Into the Golang land: part#1

It was time for my next timeboxed 2h of learning tech. This time I decided to look at golang and some of the features. As with python, I have started from understanding some basic tooling and practices.

Uber had created a pretty good language guide. One of the first shockers for me, was that a tool similar to isort in golang – goimports, works only on save hooks in GUI-based editors. Hard to make it to work from a console / pipeline.

The intent for me was to learn about standard tools, naming conventions and how to create modules. I was writing some go in the past, but without this upfront preparation.

At last, the secrets of golang are revealed

I have created a repository here. Based on a simple problem of wordcount.

I wanted to add a linter, unit tests and code formatter. The first thing I learned though was that my environmental variables were not set correctly. After quite a bit of research, I’ve ended up adding these to PATH:

export GOPATH=$HOME/go
export GOBIN=$HOME/go/bin
export PATH=$PATH:$HOME/go/bin

This allowed me to finally download the right packages and add the right tools to Makefile.

Then I moved onto trying to package the kata itself to be an importable library to the main package. I won’t lie, this took me another 2h (and breached my kata timebox). After numerous issues with local imports working, but linter complaining, I have decided to commit my repo to GitHub and source the module from there. I have not figured out yet how to tag it with appropriate version, so what you’ll see in the repo is an auto-generated version based on date and latest commit hash to main. I got slightly annoyed with packages / modules in Golang and I believe handling of these could be improved (compared to how easy it is for a newcomer in java or python). Might be because Golang was initially built as a language, that shouldn’t require many external packages, this feature was not prioritized.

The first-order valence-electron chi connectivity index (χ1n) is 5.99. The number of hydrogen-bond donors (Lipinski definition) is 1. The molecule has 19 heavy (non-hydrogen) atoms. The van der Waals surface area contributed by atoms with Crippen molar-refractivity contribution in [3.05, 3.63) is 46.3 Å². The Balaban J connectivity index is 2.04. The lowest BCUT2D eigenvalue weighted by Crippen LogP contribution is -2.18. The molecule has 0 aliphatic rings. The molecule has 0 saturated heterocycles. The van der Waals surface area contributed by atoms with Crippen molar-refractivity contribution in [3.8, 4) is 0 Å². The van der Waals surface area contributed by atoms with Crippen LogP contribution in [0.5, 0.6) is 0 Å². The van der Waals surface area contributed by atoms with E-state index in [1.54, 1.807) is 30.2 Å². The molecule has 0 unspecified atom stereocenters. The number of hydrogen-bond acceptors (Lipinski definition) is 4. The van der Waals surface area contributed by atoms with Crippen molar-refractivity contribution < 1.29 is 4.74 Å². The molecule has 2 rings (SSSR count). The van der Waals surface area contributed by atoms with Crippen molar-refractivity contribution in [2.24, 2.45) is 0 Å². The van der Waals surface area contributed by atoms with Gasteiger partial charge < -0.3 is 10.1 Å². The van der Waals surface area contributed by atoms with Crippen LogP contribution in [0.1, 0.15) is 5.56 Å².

Note: My learning on golang packages and modules started here: I’d recommend anyone to read it, though it was not the end of the journey.

With the packages working, I thought to myself – why not try now to use docker. Sooner or later (like in my next kata), I will want to run some app in docker. Finding a good Golang docker image is not that hard. A bit of fiddling and it was there.

At this point I said – my tests are looking a bit unchallenging. What could be the worst and evilest strings I could push to my program to have some fun? So I found a big list of naughty strings. Test cases can become interesting with these. See below.

func TestShouldCountNonWhitespaceC0Controls(t *testing.T) {
	assert.Equal(t, WordCount(" a"),
		map[string]int{"\x01\x02\x03\x04\x05\x06\a\b\x0e\x0f\x10\x11\x12\x13\x14\x15\x16\x17\x18\x19\x1a\x1b\x1c\x1d\x1e\x1f\u007f": 1,
			"a": 1})

With all of that and pride of some accomplishment made, I decided it was enough for my kata.

So in this episode, I have learned:

  • how to deal with packages and modules (partially, still more to learn)
  • linter and formatter (golint, go fmt)
  • how to setup Golang environment
  • how to use docker Golang images
  • quite a bit on evil/naughty string inputs
  • about go vet (which did not detect any issues, as my program is really simple, but might be of use in the future)
  • about using maps in Golang

And here is a video I watched upfront:

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